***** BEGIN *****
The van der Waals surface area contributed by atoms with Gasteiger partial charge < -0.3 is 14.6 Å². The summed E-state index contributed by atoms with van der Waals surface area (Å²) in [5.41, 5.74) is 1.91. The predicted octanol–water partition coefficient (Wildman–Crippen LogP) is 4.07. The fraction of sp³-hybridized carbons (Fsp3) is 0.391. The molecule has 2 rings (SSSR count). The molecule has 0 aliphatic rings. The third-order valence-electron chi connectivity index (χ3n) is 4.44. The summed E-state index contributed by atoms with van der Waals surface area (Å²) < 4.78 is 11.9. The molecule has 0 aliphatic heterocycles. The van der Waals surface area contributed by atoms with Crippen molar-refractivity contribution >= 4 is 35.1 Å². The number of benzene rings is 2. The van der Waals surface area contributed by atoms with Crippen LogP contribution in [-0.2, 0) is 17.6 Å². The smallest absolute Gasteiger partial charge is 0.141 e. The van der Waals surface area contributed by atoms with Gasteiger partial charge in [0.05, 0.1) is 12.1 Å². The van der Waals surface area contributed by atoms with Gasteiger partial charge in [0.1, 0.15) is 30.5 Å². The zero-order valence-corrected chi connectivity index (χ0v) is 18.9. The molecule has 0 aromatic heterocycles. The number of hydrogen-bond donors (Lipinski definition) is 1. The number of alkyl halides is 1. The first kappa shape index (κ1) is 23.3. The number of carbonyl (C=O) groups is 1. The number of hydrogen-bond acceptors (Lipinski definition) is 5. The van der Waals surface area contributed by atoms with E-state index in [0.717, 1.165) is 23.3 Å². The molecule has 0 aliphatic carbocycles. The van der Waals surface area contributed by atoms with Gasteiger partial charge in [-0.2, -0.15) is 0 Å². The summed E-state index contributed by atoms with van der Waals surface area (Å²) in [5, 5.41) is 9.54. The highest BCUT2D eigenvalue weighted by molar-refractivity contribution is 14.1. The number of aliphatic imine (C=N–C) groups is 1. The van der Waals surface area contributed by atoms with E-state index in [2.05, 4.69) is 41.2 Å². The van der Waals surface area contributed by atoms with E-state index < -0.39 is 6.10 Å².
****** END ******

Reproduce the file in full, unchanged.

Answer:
The van der Waals surface area contributed by atoms with Gasteiger partial charge < -0.3 is 14.6 Å². The summed E-state index contributed by atoms with van der Waals surface area (Å²) in [5.41, 5.74) is 1.91. The predicted octanol–water partition coefficient (Wildman–Crippen LogP) is 4.07. The fraction of sp³-hybridized carbons (Fsp3) is 0.391. The molecule has 2 rings (SSSR count). The molecule has 0 aliphatic rings. The third-order valence-electron chi connectivity index (χ3n) is 4.44. The summed E-state index contributed by atoms with van der Waals surface area (Å²) < 4.78 is 11.9. The molecule has 0 aliphatic heterocycles. The van der Waals surface area contributed by atoms with Crippen molar-refractivity contribution >= 4 is 35.1 Å². The number of benzene rings is 2. The van der Waals surface area contributed by atoms with Crippen LogP contribution in [-0.2, 0) is 17.6 Å². The smallest absolute Gasteiger partial charge is 0.141 e. The van der Waals surface area contributed by atoms with Gasteiger partial charge in [0.05, 0.1) is 12.1 Å². The van der Waals surface area contributed by atoms with Gasteiger partial charge in [0.1, 0.15) is 30.5 Å². The zero-order valence-corrected chi connectivity index (χ0v) is 18.9. The molecule has 0 aromatic heterocycles. The number of hydrogen-bond donors (Lipinski definition) is 1. The number of alkyl halides is 1. The first kappa shape index (κ1) is 23.3. The number of carbonyl (C=O) groups is 1. The number of hydrogen-bond acceptors (Lipinski definition) is 5. The van der Waals surface area contributed by atoms with E-state index in [0.717, 1.165) is 23.3 Å². The molecule has 0 aliphatic carbocycles. The van der Waals surface area contributed by atoms with Gasteiger partial charge in [-0.2, -0.15) is 0 Å². The summed E-state index contributed by atoms with van der Waals surface area (Å²) in [5, 5.41) is 9.54. The highest BCUT2D eigenvalue weighted by molar-refractivity contribution is 14.1. The number of aliphatic imine (C=N–C) groups is 1. The van der Waals surface area contributed by atoms with E-state index in [2.05, 4.69) is 41.2 Å². The van der Waals surface area contributed by atoms with E-state index < -0.39 is 6.10 Å².